Prove that a variety is irreducible if is a prime ideal. The definition of an irreducible variety is as follows. Let and be two varieties.
Proof: Let us proceed using proof by contradiction, and assume that is not prime. Let and be two prime ideals; i.e. , for ring . Now, define:
which yields , a reducible, as required
If is nilpotent is unit.
Proof: By binomial expansion,
Prove that is unit iff are nilpotent, and is unit.
Proof: Let , where . Clearly, are units, and by collecting terms, we get:
Since , it follows that , which means is nilpotent. By induction, we can prove that all s for are nilpotent
Prove that, in , the Jacobson radical is equal to the nilradical.
Proof: Let . Then, is unit, and by the previous problem, are all nilpotent, implying
Let be a ring, and be its nilradical. Then, show that the following are equivalent:
has exactly one prime ideal.
Every element of is either unit or nilpotent.
is a field.
Proof: (i) implies that there is exactly one maximal ideal, since every ideal must be contained within some maximal ideal: then, let be this prime/maximal ideal. (iii) follows immediately, since, is a field (see ra/hw).
It follows from (i) that is a local ring with maximal ideal . Let . The ideal generated by and is , since is maximal. Let ,
and hence . This implies (ii), since every element is invertible.
Starting from (iii), we know that the only ideals of are and , by definition of a field. Hence, elements are of the form and ; the second coset generates the entire ring, while the first coset generates the single ideal in , and (i) follows from this
Let ring be such that every ideal not contained in the nilradical contains a nonzero idempotent (i.e. ). Prove that .
Proof: is unit, for some , but . Inverting logic, we get is not unit. Now, plugging , we get is not unit must be contained in some maximal ideal must be contained in every maximal ideal, and we arrive at our contradiction
Let be an ideal in ring that is . Then, show that is an intersection of prime ideals.
Proof: By definition,
Now suppose, for , . Then, , by definition of an ideal, and the chain would not terminate at . Hence, , and this is exactly the definition of the set of nilpotent elements.
Proof, the other way: is the set of nilpotent elements. Let be any element; then, . Since every element of is of this form,
Prove that a local ring contains no idempotent .
Proof: A local ring is defined as having exactly one maximal ideal, . Consider idempotent is unit, and is not contained within . Since is idempotent, is unit as well. Now, since and must generate ,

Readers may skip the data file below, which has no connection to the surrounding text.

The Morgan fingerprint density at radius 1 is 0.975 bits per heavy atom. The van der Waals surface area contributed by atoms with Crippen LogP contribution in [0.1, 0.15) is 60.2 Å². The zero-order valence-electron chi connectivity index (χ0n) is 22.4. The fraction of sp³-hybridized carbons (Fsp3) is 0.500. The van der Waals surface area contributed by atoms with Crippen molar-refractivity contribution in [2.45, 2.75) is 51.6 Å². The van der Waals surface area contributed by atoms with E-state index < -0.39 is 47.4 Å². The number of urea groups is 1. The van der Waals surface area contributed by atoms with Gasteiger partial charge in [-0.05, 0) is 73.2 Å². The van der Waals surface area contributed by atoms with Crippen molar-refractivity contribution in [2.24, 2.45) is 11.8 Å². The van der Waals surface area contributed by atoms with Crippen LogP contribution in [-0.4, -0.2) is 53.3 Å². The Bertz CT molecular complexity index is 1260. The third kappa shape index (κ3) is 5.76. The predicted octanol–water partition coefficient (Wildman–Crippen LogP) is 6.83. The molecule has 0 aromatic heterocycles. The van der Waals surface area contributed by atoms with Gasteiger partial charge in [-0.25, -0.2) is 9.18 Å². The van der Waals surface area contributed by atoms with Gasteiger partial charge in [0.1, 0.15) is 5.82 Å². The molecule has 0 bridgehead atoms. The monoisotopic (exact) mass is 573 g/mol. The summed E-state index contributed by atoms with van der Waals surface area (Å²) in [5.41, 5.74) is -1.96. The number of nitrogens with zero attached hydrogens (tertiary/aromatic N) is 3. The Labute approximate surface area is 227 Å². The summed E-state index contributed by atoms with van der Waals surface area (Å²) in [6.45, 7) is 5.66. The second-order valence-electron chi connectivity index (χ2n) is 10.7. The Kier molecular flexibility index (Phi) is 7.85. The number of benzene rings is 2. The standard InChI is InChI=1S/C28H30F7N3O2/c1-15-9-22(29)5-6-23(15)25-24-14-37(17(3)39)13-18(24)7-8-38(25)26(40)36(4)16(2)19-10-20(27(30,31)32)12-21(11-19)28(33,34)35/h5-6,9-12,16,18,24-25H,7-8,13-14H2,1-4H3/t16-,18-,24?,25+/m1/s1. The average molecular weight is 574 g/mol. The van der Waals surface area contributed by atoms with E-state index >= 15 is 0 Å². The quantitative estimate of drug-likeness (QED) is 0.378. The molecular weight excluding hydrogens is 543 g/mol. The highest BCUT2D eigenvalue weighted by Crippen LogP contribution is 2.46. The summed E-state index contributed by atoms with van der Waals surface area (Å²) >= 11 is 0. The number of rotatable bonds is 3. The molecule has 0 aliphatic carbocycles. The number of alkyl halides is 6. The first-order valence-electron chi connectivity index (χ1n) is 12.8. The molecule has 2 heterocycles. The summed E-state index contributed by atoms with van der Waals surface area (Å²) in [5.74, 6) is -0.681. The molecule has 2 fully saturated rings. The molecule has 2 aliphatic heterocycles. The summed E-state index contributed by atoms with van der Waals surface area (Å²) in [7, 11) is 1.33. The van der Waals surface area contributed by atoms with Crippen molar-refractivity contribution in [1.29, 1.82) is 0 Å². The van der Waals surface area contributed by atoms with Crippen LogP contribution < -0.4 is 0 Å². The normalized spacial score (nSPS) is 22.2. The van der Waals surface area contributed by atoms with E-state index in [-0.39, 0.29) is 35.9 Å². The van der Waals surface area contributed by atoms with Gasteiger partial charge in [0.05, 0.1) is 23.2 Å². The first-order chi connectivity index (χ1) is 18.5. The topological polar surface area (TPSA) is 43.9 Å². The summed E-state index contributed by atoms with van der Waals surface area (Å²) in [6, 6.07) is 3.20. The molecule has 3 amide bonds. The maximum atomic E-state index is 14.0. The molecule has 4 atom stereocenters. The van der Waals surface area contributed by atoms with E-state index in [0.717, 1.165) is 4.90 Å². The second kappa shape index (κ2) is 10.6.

A ring is boolean if for all . Show that in a Boolean ring :
, for all .
Every prime ideal is maximal, and is a field with two elements.
Every finitely generated ideal in is principal.
Proof: To prove (ii), let . Then, . Since is prime, and , implying that is invertible, and hence is a field.
Let be a ring, and the set of all prime ideals of . For each subset of , let denote the set of all prime ideals of which contain . Prove that:
If is the ideal generated by , then .
If is the family of subsets of then:
For ideals and ,
These results show that satisfy the axioms for a closed set in a topological space. The resulting topology is called a Zariski topology, and is called the prime spectrum of , written .
Prove that is irreducible iff of is a prime ideal.
Prove that if are coprime.
Let be a ring, and ideal, and a module. Prove that is isomorphic to .
Proof: Tensor exact sequence with .
Let be finitely-generated -modules. If show that or .
Proof: Let be a maximal ideal, and the reside field. Let . By Nakayama's lemma, . But:
which in turn implies or since are vector spaces over a field.
Let be a family of -modules, and be their direct sum. Then, prove is flat each is flat.
If is a prime ideal in , prove that is a prime ideal in .
Rings of fractions
If is a multiplicatively closed set of ring , and a finitely-generated -module, prove that iff there exists such that .
Let be an ideal of ring , and . Show that is contained within the Jacobson radical of . Use this and Nakayama's lemma to show that there exists such that , when .
Proof: To prove the second part, notice that if , then , hence by Nakayama's lemma, we have . Now, from the previous exercise,